PhD Exam Guidelines


The oral examination is the last assessed element in the PhD program before you move on to concentrate entirely on your dissertation. The aims of the PhD exam are essentially twofold: to assess your acquaintance with the Italian literary and intellectual tradition, and to serve as a first stage in thinking through and preparing the ground for your dissertation project. Your preparation for the exam will also allow you to build up familiarity with a core of primary texts and critical/theoretical material that will serve you in your future academic career as a resource for teaching and course development. 

Changes to the PhD exam for students entering the PhD program in Fall 2014 or after

The reading for the exam consists of four separate lists, as follows:   

List A: medieval and early modern primary texts (to 1700) 
List B: modern primary texts (from 1700)

List C: critical, historical, and theoretical material relating to Lists A and B 
List D: primary and secondary material relating to your proposed field of dissertation research 

Lists A, B, and C are uniform and prepared by the Department. List D is individual to each student and is compiled by the student, in consultation with his/her dissertation advisor. List D should consist of 20-25 items in total, divided between primary and secondary works. Films, artworks, etc. are admissible as primary works, along with written texts, depending on the student’s chosen area of specialization. 

The exam will be taken at the end of the student’s final year of coursework (second year for students with four-year awards; third year for students with five-year awards). Students should aim to read as many of the primary texts (Lists A and B) as possible over the summer prior to that year, as well as assembling their List D. The D list must be approved by the student’s chosen dissertation advisor and the DGS at the beginning of the Fall semester.   Work on Lists A, B, and C will continue during the Fall semester, when students will take the compulsory, 4-credit doctoral seminar. Work on List D will take place over the winter vacation and in the spring semester. The exam will be taken three weeks before the end of the semester. Students will submit a one-page summary of their dissertation project to their dissertation advisor at the end of the semester. This must be approved before the student begins work on the dissertation prospectus.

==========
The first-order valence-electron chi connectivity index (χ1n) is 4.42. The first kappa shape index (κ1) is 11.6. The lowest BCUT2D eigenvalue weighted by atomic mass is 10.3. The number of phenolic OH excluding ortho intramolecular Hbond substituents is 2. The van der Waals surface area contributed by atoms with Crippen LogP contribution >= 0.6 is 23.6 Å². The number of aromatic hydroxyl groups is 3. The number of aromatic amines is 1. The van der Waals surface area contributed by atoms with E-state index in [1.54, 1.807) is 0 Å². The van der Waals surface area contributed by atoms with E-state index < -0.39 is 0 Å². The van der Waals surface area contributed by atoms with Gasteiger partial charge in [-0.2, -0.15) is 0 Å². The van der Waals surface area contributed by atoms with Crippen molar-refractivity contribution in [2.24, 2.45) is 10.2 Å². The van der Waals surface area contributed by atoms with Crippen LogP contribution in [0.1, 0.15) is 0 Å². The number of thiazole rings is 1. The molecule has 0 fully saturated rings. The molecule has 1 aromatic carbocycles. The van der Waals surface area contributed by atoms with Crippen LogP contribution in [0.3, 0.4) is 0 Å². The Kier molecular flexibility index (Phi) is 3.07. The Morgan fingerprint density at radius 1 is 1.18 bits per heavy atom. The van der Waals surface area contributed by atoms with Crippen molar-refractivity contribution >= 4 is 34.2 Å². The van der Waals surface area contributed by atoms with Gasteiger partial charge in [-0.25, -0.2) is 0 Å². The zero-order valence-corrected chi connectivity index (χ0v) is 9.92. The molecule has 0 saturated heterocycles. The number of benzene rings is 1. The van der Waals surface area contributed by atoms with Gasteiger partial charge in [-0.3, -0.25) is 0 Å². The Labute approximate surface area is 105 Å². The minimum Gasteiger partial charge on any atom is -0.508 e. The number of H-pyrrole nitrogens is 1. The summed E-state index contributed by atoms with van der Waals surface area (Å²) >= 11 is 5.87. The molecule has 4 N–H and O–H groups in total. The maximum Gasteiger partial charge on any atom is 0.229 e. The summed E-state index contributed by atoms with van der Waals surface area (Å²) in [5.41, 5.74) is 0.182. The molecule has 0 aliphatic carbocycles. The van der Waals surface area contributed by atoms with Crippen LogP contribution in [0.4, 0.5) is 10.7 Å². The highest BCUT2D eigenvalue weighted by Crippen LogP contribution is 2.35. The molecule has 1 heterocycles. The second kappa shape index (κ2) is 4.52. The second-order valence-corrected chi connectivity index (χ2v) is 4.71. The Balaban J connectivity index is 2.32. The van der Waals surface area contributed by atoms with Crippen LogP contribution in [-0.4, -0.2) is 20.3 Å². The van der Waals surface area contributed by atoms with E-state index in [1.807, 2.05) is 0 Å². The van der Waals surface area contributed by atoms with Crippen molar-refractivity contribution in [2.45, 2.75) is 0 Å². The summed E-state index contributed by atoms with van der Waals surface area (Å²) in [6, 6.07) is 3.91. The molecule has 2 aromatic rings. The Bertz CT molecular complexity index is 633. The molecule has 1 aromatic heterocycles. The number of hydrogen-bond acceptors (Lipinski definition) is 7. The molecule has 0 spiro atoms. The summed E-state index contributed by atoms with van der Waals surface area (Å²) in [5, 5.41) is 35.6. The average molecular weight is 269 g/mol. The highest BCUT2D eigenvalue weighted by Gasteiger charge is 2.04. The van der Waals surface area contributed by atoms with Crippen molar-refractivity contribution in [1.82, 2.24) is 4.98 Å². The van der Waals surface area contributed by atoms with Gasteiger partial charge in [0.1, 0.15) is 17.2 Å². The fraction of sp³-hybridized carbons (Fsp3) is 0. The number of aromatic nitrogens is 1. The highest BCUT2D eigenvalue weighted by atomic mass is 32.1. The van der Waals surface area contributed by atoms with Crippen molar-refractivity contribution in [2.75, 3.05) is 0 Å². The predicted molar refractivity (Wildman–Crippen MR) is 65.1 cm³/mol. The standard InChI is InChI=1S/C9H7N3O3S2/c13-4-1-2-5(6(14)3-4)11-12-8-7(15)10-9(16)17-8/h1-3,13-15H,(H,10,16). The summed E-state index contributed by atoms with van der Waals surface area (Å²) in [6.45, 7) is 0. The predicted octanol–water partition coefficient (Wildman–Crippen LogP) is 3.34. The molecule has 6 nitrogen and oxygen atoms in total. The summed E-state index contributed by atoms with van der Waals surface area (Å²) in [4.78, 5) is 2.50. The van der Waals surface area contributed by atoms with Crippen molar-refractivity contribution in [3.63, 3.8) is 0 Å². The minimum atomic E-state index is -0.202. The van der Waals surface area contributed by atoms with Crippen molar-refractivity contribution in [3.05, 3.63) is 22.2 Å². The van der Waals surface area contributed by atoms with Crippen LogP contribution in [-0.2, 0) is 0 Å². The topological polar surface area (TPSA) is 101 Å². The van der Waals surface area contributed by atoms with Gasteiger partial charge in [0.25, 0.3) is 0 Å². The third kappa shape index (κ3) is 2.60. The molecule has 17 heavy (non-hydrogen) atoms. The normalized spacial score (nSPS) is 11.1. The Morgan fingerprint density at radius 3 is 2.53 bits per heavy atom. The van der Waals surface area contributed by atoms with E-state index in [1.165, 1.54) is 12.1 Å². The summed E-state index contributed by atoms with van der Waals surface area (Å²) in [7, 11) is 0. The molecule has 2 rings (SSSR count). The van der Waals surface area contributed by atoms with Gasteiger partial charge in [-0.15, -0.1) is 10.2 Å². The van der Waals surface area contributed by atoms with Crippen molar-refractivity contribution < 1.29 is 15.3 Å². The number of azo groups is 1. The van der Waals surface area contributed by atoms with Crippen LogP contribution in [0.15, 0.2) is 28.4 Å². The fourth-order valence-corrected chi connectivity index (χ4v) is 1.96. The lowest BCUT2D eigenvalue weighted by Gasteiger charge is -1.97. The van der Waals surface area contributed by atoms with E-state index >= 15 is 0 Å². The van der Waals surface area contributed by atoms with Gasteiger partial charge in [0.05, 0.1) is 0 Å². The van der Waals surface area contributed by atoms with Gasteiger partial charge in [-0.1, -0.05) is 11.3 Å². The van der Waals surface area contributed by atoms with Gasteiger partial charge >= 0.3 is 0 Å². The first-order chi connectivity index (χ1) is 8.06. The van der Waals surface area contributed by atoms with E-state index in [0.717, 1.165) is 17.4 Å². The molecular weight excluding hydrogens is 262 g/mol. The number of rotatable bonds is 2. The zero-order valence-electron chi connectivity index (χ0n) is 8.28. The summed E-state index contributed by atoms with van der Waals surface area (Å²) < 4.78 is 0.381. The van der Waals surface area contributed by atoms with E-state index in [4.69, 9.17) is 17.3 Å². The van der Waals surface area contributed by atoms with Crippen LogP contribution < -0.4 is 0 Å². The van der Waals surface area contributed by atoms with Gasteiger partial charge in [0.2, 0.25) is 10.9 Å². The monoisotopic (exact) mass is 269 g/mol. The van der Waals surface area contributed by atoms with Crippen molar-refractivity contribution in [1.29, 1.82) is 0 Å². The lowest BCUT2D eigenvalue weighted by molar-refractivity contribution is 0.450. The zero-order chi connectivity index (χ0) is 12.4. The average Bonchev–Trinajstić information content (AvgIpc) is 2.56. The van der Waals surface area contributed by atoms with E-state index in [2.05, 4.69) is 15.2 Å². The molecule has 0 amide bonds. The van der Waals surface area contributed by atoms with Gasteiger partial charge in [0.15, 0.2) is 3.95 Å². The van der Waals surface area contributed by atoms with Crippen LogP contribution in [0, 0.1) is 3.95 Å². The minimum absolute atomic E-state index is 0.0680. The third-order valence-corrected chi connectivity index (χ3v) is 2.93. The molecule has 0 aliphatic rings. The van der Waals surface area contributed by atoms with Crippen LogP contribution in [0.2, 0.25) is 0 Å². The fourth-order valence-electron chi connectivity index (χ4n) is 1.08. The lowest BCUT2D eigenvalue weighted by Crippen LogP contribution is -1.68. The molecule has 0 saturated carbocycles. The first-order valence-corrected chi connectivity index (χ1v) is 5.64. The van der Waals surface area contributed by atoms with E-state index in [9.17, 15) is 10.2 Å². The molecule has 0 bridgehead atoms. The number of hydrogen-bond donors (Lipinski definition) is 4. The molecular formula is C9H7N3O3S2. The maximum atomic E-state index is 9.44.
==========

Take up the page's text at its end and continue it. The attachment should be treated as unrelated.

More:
The exam 
The examining panel will consist of the student’s prospective dissertation advisor and two other members of faculty, including at least one with pre-1700 research interests and one with post-1700. The exam will last for around an hour, and will cover material from all lists. Where Lists A, B, and C are concerned, aside from familiarity with the texts, what the examiners will be looking for is an ability to ‘think across’ the lists and to make intelligent and informed connections between primary works of different periods, and between the primary works in Lists A and B and the theoretical works in List C. Where List D is concerned, the examiners will be looking for a firm grasp of the principal issues and critical and methodological trends within the student’s chosen field. In the case of students with a clearly worked out dissertation topic, examiners may wish to know how the student would position his/her own work with respect to existing secondary literature, but detailed questioning on the project will be left to the prospectus defense. While the exam will tend naturally to divide into two parts, one centered on Lists A, B, and C, and the other on List D, this division is not absolute: examiners may ask students to make connections between works included in the first three lists and works on List D.  

Changes to the PhD exam for students entering the PhD program in Fall 2014 or after

The exam will now consist of three parts: (a) the presentation and discussion by the candidate of an initial one-page written outline of the proposed dissertation topic (approximately 15 minutes); (b) an oral examination on the four lists (approx. 1 hour) and (c) a discussion of the sample syllabus (approx. 15 minutes). The written outline and sample syllabus must be submitted to the exam committee no later than one week before the date scheduled for the exam. For further information about the new components of the exam, students should consult the Director of Graduate Studies.